Friday, June 14, 2013

Historical Novel Society 2013 Conference Panelist: Meet Sharman Burson Ramsey

Just one week today until the Historical Novel Society Conference in St. Pete, FL!  I am so desperately excited!  (And stressed: in three days I leave for my work conference, and from there will go to this one!)

I'm thrilled to host another author and panelist, Sharman Burson Ramsey.  (You can check out the previous Q&As at the hns2013 tag.)  Ramsey is a new-to-me author, but after checking out her bio (her ancestor was a friend and neighbor of Andrew Jackson!), I'm eager to read her books.  Check out this Q&A with her to learn more about her writing, her inspirations, and who she is as a reader.  (How much do I love that she asked for, and got, Peyton Place (the book!!) and Lady Chatterley's Lover when she was 12?!) 

What got you first interested in historical fiction?

My mother received books from the Book of the Month Club and developed quite a library. To get me started reading, she also ordered the We Were There juvenile historical fiction series and I read every one. From there I graduated to reading her books and read her entire library of novels (over 100 books!) the summer I was 12 years old. That Christmas I requested (and received) Peyton Place, Spoon River Anthology, and Lady Chatterley’s Lover. I can see the influence of each of these in the historical novels I write. I focused on British history when earning my undergraduate (University of Alabama) and graduate degrees (Troy University) in History, but the discovery of my Native American heritage through my genealogical research led to my writing about the American Southeast in the early 1800s.

How do you find the people and topics of your books?

As I read and research I continually find topics that interest and amaze me. I want to share these discoveries with others. When I discovered the family secret of my fourth great grandmother’s Native American heritage, I researched the area and era in which she lived. The Creek Indian War actually brought my grandparents into the area at the request of Andrew Jackson. During my first visit to Fort Mims, the overgrown and neglected site of the massacre that started the war, it seemed that the voices of those who died there cried out to have that story told. That led to my first novel, Swimming with Serpents, which introduces a multicultural family that begins a family saga written from the Native American perspective. Like Paul Harvey, I wanted to tell the rest of the story which was so much more interesting than what I learned in my fourth grade Alabama history class! After writing Swimming with Serpents, I was left with the question of what happened to the Red Sticks who survived Horseshoe Bend. That led to In Pursuit. Each character has a story and gets involved in the events that I find so intriguing. I guess the influence of those We Were There juvenile novels remains with me.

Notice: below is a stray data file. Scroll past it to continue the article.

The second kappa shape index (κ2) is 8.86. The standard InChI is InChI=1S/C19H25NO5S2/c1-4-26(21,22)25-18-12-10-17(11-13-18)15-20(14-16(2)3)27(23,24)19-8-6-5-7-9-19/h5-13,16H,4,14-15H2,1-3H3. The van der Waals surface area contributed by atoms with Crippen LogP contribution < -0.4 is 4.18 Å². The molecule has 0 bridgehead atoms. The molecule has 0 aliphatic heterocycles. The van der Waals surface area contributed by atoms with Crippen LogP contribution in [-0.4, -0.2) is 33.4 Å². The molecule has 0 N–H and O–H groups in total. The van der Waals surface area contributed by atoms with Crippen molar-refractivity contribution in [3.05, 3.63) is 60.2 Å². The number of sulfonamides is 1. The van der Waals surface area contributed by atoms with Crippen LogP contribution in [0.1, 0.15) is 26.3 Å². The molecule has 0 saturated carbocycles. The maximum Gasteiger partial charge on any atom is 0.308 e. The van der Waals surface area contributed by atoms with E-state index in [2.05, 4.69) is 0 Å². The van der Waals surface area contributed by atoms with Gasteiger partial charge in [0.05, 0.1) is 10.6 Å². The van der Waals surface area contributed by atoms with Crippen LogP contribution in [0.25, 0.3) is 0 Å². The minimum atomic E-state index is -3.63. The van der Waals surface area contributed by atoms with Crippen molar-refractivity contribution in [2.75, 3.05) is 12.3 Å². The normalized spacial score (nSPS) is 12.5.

Do you follow a specific writing and/or research process?

When I find a topic that interests me, I read everything I can read on the topic. I look at weather patterns of the time. I study politics, dress, and cultural oddities. I gather notes. Then I write character sketches of the characters I anticipate participating in the novel allowing them to tell me who they are. I go online and find pictures of stars I would cast as those characters and then develop a table with those pictures and the characters names so that I can glance at the character sketch “board” and be reminded I try to begin with a moment that draws the reader into their lives and then I just start writing. It will probably be rewritten several times, but at least there is a start. The chronology of historical events and the characters involvement in those events dictates the action of the novel. Love, learning and laughter will always be vital elements of my novels.

Where do you feel historical fiction is headed as a genre?

Historical fiction will always have a large readership. We hunger to know about our past and find it much more palatable when the two dimensional figures of non-fiction acquire flesh and blood through the informed imagination of a writer of historical fiction.